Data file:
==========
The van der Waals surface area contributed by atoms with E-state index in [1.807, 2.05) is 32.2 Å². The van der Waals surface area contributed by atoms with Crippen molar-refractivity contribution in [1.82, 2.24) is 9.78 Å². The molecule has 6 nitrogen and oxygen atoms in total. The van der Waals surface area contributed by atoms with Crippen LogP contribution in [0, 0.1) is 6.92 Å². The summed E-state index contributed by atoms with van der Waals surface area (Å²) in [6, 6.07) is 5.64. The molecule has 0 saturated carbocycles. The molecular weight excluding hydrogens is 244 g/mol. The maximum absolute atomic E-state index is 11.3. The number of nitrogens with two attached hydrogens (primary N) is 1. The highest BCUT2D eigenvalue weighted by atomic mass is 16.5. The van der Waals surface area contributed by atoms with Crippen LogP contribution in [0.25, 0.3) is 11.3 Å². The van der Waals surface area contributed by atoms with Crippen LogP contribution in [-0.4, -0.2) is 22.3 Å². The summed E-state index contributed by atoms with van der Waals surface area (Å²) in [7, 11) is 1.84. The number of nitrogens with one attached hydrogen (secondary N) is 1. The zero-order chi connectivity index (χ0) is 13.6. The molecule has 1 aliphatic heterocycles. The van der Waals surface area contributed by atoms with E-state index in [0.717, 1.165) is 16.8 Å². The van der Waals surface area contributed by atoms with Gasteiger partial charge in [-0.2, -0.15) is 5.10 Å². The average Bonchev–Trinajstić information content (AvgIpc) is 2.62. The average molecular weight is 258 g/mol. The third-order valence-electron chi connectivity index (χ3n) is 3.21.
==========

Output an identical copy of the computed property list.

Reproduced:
The van der Waals surface area contributed by atoms with E-state index in [1.807, 2.05) is 32.2 Å². The van der Waals surface area contributed by atoms with Crippen molar-refractivity contribution in [1.82, 2.24) is 9.78 Å². The molecule has 6 nitrogen and oxygen atoms in total. The van der Waals surface area contributed by atoms with Crippen LogP contribution in [0, 0.1) is 6.92 Å². The summed E-state index contributed by atoms with van der Waals surface area (Å²) in [6, 6.07) is 5.64. The molecule has 0 saturated carbocycles. The molecular weight excluding hydrogens is 244 g/mol. The maximum absolute atomic E-state index is 11.3. The number of nitrogens with two attached hydrogens (primary N) is 1. The highest BCUT2D eigenvalue weighted by atomic mass is 16.5. The van der Waals surface area contributed by atoms with Crippen LogP contribution in [0.25, 0.3) is 11.3 Å². The van der Waals surface area contributed by atoms with Crippen LogP contribution in [-0.4, -0.2) is 22.3 Å². The summed E-state index contributed by atoms with van der Waals surface area (Å²) in [7, 11) is 1.84. The number of nitrogens with one attached hydrogen (secondary N) is 1. The zero-order chi connectivity index (χ0) is 13.6. The molecule has 1 aliphatic heterocycles. The van der Waals surface area contributed by atoms with E-state index in [0.717, 1.165) is 16.8 Å². The van der Waals surface area contributed by atoms with Gasteiger partial charge in [-0.2, -0.15) is 5.10 Å². The average Bonchev–Trinajstić information content (AvgIpc) is 2.62. The average molecular weight is 258 g/mol. The third-order valence-electron chi connectivity index (χ3n) is 3.21.